SEATTLE, Washington — Amazon (NASDAQ: AMZN) and Seattle Public Schools announced a new partnership to bring computer science and robotics to up to 30 Title 1 Seattle Public Schools as part of the Amazon Future Engineer program.
“This partnership with Amazon will give our students of color the opportunity to see engineers who look like them – which provides a huge benefit and creates a quicker course to students imagining a future in a STEM field,” said Seattle Public Schools Superintendent Denise Juneau. “Creating educational journeys like these help ensure our students are prepared for college, career, and life.”
Amazon is providing each of the schools with an Amazon Future Engineer Robotics grant to inspire the next generation of computer scientists, with a focus on students from underrepresented and underserved communities. Each of the schools will receive support to launch FIRST robotics teams, including teacher professional development to learn about robotics, support from Amazon to expand access to computer science education in their school, and a private tour of an Amazon robotics fulfillment center in Kent, Washington.
“Seattle is our hometown, and it’s very important to us to make sure more students in our city, especially those from underserved and underrepresented communities have access to an exciting and rewarding computer science education,” said Beth Galetti, Amazon Senior Vice President of Human Resources. “We are excited to help Seattle Public Schools students become the innovators of the future, and we’re confident that this hands-on experience provided by Amazon Future Engineer will be both fun and informative.”
The mission of FIRST, curriculum provider for Amazon Future Engineer Robotics grants, is to inspire young people to be science and technology leaders and innovators by engaging them in exciting mentor-based programs that build science, engineering, and technology skills to students in grades K-12. Data from a 5-year longitudinal study of FIRST by Brandeis University shows competitive FIRST robotics programs works for all youth. Across all demographic groups (gender, race, economic status and geography), FIRST students show significant gains in STEM knowledge, STEM interest, STEM career interest, STEM identity, and STEM activity compared to their peers who don’t participate. FIRST students are more likely to major in tech-focused science fields in college; by their second year of college, over 50 percent declare majors in engineering or technology. The impact on young women in FIRST is particularly profound. By their first year of college, female alumnae of FIRST are 3.6 times more likely to take an engineering course, and 1.9 times more likely to take a computer science course than female comparison students.
“Amazon is helping FIRST in our goal to make robotics teams and programs available in every school,” said Dean Kamen, founder of FIRST and president of DEKA Research & Development. “In FIRST, every kid on every team can go pro. They gain a hands-on learning pathway in technology, computer science and engineering that propels them forward and inspires innovation.”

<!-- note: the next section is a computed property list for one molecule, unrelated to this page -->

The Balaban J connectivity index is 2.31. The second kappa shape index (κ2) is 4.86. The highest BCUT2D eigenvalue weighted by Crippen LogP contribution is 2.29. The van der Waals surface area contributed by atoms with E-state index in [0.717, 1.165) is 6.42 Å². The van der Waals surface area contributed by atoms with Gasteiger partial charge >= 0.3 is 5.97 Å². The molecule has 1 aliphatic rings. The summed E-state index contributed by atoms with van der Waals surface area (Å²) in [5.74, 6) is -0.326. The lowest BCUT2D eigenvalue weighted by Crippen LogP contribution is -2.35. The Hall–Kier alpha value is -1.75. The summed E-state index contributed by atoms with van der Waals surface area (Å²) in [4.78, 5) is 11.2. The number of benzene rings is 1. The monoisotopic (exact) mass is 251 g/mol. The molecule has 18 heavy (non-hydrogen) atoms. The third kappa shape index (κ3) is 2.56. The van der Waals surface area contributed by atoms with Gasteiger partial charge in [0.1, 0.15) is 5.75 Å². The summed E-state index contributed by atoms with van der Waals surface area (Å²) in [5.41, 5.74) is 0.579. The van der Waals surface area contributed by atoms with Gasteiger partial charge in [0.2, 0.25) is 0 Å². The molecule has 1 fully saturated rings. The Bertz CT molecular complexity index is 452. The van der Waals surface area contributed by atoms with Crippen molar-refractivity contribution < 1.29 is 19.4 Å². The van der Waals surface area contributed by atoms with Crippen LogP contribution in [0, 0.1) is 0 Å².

Seattle Public Schools is committed to creating opportunities for students who have historically been the furthest from educational justice; these students have also been underrepresented in STEM careers. They recognize the positive impact the partnership will have on educators, teachers and coaches to learn new skills and new ways of applying standards-based teaching in a new environment.
Launched in November, 2018, Amazon Future Engineer is a four-part childhood-to-career program intended to inspire, educate, and prepare children and young adults from underrepresented and underserved communities to pursue careers in the fast-growing field of computer science.
Amazon Future Engineer is part of Amazon’s $50 million investment in computer science/STEM education. In addition, Amazon Future Engineer has donated more than $10 million to organizations that promote computer science/STEM education across the country.
Schools currently confirmed to participate are as follows:
High schools – Rainier Beach High School
Middle schools – Denny Middle School, Washington Middle School
K-8 schools – Broadview Thomson K-8 School, Licton Springs K-8 School, South Shore PreK-8 School
Elementary schools – Bailey Gatzert Elementary School, Beacon Hill International Elementary School, Captain Stephen E. Sanislo Elementary School, Concord International Elementary School, Dearborn Park International Elementary School, Dunlap Elementary School, Emerson Elementary School, Hawthorne Elementary School, Highland Park Elementary School, John Muir Elementary School, Kimball Elementary School, Leschi Elementary School, Lowell Elementary School, Madrona Elementary School, Martin Luther King Jr. Elementary School, Olympic Hills Elementary School, Sand Point Elementary School, Thurgood Marshall Elementary School, Van Asselt Elementary School, West Seattle Elementary School, Wing Luke Elementary School